Is the Department active in shaping the kind of growth we have in the region? Are you discussing xeriscape landscaping or new development ordinances? Does the DWP work closely with the Planning Depart­ment or Building and Safety? 

We do believe in conservation. For example, if you replace a conven­tional toilet with a low-flow toilet, we’ll give you $100. We have a technical assistance program for business, to help our customers conserve water. 

On the planning and development side, I think the answer is no. That’s not to say there aren’t some who think we should: I just don’t think we have. Right now, we’re working on energy efficiency programs, targeting both Rebuild L.A. and low-income areas where we’re providing energy assis­tance. Nonetheless, we are not in­volved in the planning of growth. 

The Department in recent years stirred up a major planning contro­versy with its proposal to cover reser­voirs around the city. With an environmentalist board majority, has the DWP’s policy on this issue changed? 

We have employed a mediation process involving all of the key play­ers that opposed covering the reser­voirs. I think there’s now more of a recognition that the water will have to be filtered as it leaves the reservoir rather than using concrete covering. There aren’t many view sheds left in L.A., and there is some public value to a pleasant view shed. Historically, we haven’t been as concerned about aesthetics as other cities have.

We still haven’t thrashed out whether the entire city should pay for the improved view sheds of a select group of people. But I think there’s general agreement that some addi­tional cost will be incurred by this department because there’s some pub­lic value at stake.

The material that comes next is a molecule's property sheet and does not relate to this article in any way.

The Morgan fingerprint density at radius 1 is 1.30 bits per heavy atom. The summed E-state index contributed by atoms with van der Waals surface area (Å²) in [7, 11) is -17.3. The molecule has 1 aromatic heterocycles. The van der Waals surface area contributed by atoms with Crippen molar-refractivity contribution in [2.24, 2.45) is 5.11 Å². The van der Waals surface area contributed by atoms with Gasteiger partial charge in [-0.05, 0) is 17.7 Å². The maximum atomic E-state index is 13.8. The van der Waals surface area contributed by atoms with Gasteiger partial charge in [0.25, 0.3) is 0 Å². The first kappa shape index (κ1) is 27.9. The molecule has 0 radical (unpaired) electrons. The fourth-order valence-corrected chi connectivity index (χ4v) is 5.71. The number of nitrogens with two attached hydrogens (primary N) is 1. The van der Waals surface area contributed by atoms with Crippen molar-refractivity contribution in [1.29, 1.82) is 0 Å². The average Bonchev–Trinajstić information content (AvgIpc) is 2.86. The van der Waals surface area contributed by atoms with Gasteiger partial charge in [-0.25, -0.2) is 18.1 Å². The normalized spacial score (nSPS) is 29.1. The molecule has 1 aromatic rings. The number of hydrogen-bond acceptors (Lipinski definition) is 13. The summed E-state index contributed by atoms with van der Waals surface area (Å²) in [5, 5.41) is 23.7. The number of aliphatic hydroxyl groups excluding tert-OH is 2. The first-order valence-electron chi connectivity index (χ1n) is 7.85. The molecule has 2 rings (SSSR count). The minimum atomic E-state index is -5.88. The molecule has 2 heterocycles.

Is the DWP interested in any pending legislation that may affect the climate for growth in this region? 

Some of the most important pieces of legislation deal with water transfers. Right now, it’s extraordinarily diffi­cult to transfer water from agricultural water districts to urban areas. Those districts are the closest thing to the old Communist Party system to be found in the State of California: they con­sider themselves bastions of conserva­tism yet they haven’t figured out what a market is in a hundred years. 

This legislation (Bill Bradley, GeorgeMiller or John Seymour’s bills at the federal level, and Katz, Costa and Cortese’s bill at the state level) would facilitate transfers of water and allow urban areas to pay more for the water and bring it to urban areas. We’re very supportive of facilitating the transfer of water.

Is it fair to say the DWP is bullish on Los Angeles’ social and eco­nomic outlook? 

Yes. I think that we’d be fools not to recognize what we’re in the midst of: we have a serious economic recession verging on a depression. But on the whole we feel very good about this city’s potential, we’re very optimistic about where it can go, and we want to play a major role.